My work examines prejudice toward marginalized groups, focusing on the interplay between individuals and broad sociocultural systems (e.g., government, media, environment).
Below I describe my two main lines of research.
Perceptions of, and Reactions to, Social Change
In this line of work I investigate how people perceive and respond to changes in social systems (e.g., demographic changes, social movements) in ways that impact attitudes toward marginalized groups. This includes investigation of zero-sum beliefs about racial discrimination, perceptions of outgroup growth and beliefs about immigration, and how prejudice and discrimination can be affected by mass media (e.g., political news media, advertising, video games).
Currently, I am lead editor for a Special Issue at Group Processes and Intergroup Relations on perceptions of, and reactions to, social change.
Cross-Regional Comparisons of Prejudice Predictors
In this line of work I investigate interactions between regional factors and individual differences. Through this research, I aim to understand how regional influences (e.g., one's country's government) operate in concert with the minds and experiences of individuals in ways that impact prejudice and discrimination.
For example, I have investigated cross-regional variations in anti-vegetarian attitudes, interactions between country laws and personal contact with LGBT people in predicting support for LGBT rights, and how individual differences interact with regional COVID-19 infection rates to predict prejudice toward ethnic minorities.
*Earle, M., *Prusaczyk, E., Choma, B., & Calogero, R. (in press). Compliance to COVID-19 safety measures: A test of an objectification theory model. Body Image, 37, 6-13. doi:10.1016/j.bodyim.2021.01.004 [LINK]
* shared first authorship
Meleady, R., Hodson, G., & Earle, M. (2021). Person and situation effects in predicting outgroup prejudice and avoidance during the COVID-19 pandemic. Personality and Individual Differences, 172, 110593. doi: 10.1016/j.paid.2020.110593 [LINK]
Prusaczyk, E., Earle, M., & Hodson, G. (2021). A brief nudge or education intervention delivered online can increase willingness to order a beef-mushroom burger. Food Quality and Preference, 87, 104045. doi: 10.1016/j.foodqual.2020.104045 [LINK]
Earle, M., Hoffarth, M. R., Prusaczyk, E. MacInnis, C., & Hodson, G. (2020). A multilevel analysis of LGBT rights support across 77 countries: The role of contact and country laws. British Journal of Social Psychology. [LINK]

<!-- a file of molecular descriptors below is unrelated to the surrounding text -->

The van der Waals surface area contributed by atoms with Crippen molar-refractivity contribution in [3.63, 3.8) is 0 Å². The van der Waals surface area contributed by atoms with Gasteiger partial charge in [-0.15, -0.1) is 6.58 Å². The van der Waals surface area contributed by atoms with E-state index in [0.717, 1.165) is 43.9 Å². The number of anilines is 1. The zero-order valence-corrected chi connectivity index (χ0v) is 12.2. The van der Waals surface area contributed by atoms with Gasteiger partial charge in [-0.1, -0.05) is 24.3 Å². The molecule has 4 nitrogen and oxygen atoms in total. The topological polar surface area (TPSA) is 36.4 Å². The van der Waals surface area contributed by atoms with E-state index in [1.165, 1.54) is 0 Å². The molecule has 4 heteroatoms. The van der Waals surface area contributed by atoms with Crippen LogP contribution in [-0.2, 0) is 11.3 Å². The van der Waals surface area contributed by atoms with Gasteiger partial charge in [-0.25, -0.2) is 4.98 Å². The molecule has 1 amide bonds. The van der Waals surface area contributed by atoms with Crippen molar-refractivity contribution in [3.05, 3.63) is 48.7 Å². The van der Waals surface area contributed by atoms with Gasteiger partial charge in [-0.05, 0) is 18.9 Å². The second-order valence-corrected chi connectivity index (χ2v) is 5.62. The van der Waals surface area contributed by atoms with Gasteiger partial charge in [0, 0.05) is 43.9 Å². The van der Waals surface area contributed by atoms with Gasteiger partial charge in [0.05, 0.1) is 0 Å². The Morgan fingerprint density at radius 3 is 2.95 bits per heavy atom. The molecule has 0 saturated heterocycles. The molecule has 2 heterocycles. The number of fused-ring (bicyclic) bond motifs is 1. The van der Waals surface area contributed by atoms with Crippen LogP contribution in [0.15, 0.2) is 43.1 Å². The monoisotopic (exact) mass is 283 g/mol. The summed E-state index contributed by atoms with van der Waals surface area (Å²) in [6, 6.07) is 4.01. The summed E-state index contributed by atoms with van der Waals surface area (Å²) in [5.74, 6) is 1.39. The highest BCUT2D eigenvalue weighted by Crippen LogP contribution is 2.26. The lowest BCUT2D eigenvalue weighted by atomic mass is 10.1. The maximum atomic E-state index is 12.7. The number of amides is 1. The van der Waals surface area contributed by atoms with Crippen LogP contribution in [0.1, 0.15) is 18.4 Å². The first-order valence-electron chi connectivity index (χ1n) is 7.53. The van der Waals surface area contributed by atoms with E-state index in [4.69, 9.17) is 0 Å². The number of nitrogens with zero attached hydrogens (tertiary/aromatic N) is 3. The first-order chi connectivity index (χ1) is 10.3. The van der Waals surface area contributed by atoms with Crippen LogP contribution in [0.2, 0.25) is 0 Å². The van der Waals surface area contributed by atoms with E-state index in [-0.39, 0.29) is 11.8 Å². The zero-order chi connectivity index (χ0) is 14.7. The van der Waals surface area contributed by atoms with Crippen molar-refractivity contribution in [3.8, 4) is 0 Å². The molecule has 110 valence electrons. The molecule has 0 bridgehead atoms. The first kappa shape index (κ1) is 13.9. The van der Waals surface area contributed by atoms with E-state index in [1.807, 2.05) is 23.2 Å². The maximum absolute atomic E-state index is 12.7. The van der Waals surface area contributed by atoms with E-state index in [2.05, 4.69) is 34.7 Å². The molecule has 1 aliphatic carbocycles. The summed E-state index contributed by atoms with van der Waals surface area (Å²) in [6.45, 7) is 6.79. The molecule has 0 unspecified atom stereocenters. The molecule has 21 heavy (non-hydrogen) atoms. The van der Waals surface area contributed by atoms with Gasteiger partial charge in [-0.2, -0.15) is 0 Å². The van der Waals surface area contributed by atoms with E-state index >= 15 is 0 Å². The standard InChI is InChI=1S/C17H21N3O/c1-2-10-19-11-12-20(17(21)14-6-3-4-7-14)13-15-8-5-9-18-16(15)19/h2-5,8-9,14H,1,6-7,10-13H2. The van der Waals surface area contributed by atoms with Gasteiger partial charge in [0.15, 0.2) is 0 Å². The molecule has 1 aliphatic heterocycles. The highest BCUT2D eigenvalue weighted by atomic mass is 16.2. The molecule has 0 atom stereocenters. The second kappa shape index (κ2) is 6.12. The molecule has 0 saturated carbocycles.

Earle, M. & Hodson, G. (2020). Questioning white losses and anti-White discrimination in the U.S. Nature Human Behavior, 4, 106-168. doi: 10.1038/s41562-019-0777-1 [LINK]
Hodson, G., Dhont, K., & Earle, M. (2019). Devaluing animals, “animalistic” humans, and people who protect animals. In K. Dhont & G. Hodson (Eds.), Why we love and exploit animals: Bridging insights from academia and advocacy. (pp. 67-89). Abingdon, UK: Routledge. [LINK]
Meleady, R., Crisp, R.J., Hodson, G., & Earle, M. (2019). On the generalization of intergroup contact effects within and beyond intergroup relations. Current Directions in Psychological Science, 28, 430-435. doi: 10.1177/0963721419848682 [LINK]
Earle, M., Hodson, G., Dhont, K., & MacInnis, C. (2019). Eating with our eyes (closed): Effects of visually associating animals with meat on anti-vegan/vegetarian attitudes and meat consumption willingness. Group Processes and Intergroup Relations, 22, 818-835. doi: 10.1177/1368430219861848 [LINK]
Earle, M., & Hodson, G. (2019). Right-wing adherence and objective numeracy as predictors of minority group size perceptions and size threat reactions. European Journal of Social Psychology, 49, 760-777. doi: 10.1002/ejsp.2538 [LINK]
Hodson, G., Crisp, R. J., Meleady, R., & Earle, M. (2018). Intergroup contact as an agent of cognitive liberalization. Perspectives on Psychological Science, 13, 523-548. doi: 10.1177/1745691617752324 [LINK]
Hodson, G., & Earle, M. (2018). Conservatism predicts lapses from vegetarian/vegan diets to meat consumption (through lower social justice concerns and social support). Appetite, 120, 75-81. doi: 10.1016/j.appet.2017.08.027 [LINK]
Earle, M., & Hodson, G. (2017). What’s your beef with vegetarians? Predicting anti-vegetarian prejudice from pro-beef attitudes across cultures. Personality and Individual Differences, 119, 52-55. doi: 10.1016/j.paid.2017.06.034 [LINK]
Hodson, G., & Earle, M. (2017). Anti-Semitism. In F.M. Moghaddam (Ed.), The SAGE Encyclopedia of Political Behavior (pp. 28-30). Thousand Oaks, CA: SAGE. doi: 10.4135/9781483391144.n19 [LINK]
Hodson, G., & Earle, M. (2017). Social identity theory. Encyclopedia of Personality and Individual Differences (Eds. V. Zeigler-Hill & T.K. Shackelford). Springer. [LINK]
Volk, A. A., Della Cioppa, V., Earle, M., & Farrell, A. (2015). Social competition and bullying: An adaptive socio-ecological perspective. In V. Zeigler-Hill, L. Welling, & T. Shackelford (Eds.) Evolutionary Perspectives on Social Psychology. Springer. [LINK]